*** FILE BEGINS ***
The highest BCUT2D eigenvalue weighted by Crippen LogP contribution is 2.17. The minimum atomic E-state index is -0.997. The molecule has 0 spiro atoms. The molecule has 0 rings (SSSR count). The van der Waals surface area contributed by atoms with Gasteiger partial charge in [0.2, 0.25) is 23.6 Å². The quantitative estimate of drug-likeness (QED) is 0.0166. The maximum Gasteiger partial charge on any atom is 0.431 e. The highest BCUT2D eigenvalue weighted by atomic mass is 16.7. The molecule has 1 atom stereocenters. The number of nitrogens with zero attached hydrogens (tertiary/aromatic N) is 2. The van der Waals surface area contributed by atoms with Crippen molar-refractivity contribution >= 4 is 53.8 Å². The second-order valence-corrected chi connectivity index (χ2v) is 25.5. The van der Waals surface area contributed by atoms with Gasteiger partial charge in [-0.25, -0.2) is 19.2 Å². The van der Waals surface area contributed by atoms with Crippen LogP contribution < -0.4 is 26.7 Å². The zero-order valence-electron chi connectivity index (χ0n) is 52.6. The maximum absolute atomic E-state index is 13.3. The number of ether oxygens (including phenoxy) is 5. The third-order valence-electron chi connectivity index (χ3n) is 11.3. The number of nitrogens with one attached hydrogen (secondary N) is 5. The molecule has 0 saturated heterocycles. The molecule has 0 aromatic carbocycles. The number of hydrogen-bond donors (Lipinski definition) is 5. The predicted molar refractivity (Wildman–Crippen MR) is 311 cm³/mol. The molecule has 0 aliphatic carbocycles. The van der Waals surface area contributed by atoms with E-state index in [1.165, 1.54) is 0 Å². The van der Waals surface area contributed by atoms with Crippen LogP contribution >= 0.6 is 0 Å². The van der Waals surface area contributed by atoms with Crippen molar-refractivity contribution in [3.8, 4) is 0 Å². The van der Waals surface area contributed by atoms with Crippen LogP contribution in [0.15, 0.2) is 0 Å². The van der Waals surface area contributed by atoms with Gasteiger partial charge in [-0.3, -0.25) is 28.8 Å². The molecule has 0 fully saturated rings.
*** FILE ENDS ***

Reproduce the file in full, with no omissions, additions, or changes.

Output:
The highest BCUT2D eigenvalue weighted by Crippen LogP contribution is 2.17. The minimum atomic E-state index is -0.997. The molecule has 0 spiro atoms. The molecule has 0 rings (SSSR count). The van der Waals surface area contributed by atoms with Gasteiger partial charge in [0.2, 0.25) is 23.6 Å². The quantitative estimate of drug-likeness (QED) is 0.0166. The maximum Gasteiger partial charge on any atom is 0.431 e. The highest BCUT2D eigenvalue weighted by atomic mass is 16.7. The molecule has 1 atom stereocenters. The number of nitrogens with zero attached hydrogens (tertiary/aromatic N) is 2. The van der Waals surface area contributed by atoms with Crippen molar-refractivity contribution >= 4 is 53.8 Å². The second-order valence-corrected chi connectivity index (χ2v) is 25.5. The van der Waals surface area contributed by atoms with Gasteiger partial charge in [-0.25, -0.2) is 19.2 Å². The van der Waals surface area contributed by atoms with Crippen LogP contribution < -0.4 is 26.7 Å². The zero-order valence-electron chi connectivity index (χ0n) is 52.6. The maximum absolute atomic E-state index is 13.3. The number of ether oxygens (including phenoxy) is 5. The third-order valence-electron chi connectivity index (χ3n) is 11.3. The number of nitrogens with one attached hydrogen (secondary N) is 5. The molecule has 0 saturated heterocycles. The molecule has 0 aromatic carbocycles. The number of hydrogen-bond donors (Lipinski definition) is 5. The predicted molar refractivity (Wildman–Crippen MR) is 311 cm³/mol. The molecule has 0 aliphatic carbocycles. The van der Waals surface area contributed by atoms with E-state index in [1.165, 1.54) is 0 Å². The van der Waals surface area contributed by atoms with Crippen LogP contribution >= 0.6 is 0 Å². The van der Waals surface area contributed by atoms with Crippen molar-refractivity contribution in [3.8, 4) is 0 Å². The van der Waals surface area contributed by atoms with Crippen LogP contribution in [0.15, 0.2) is 0 Å². The van der Waals surface area contributed by atoms with Gasteiger partial charge in [-0.3, -0.25) is 28.8 Å². The molecule has 0 fully saturated rings.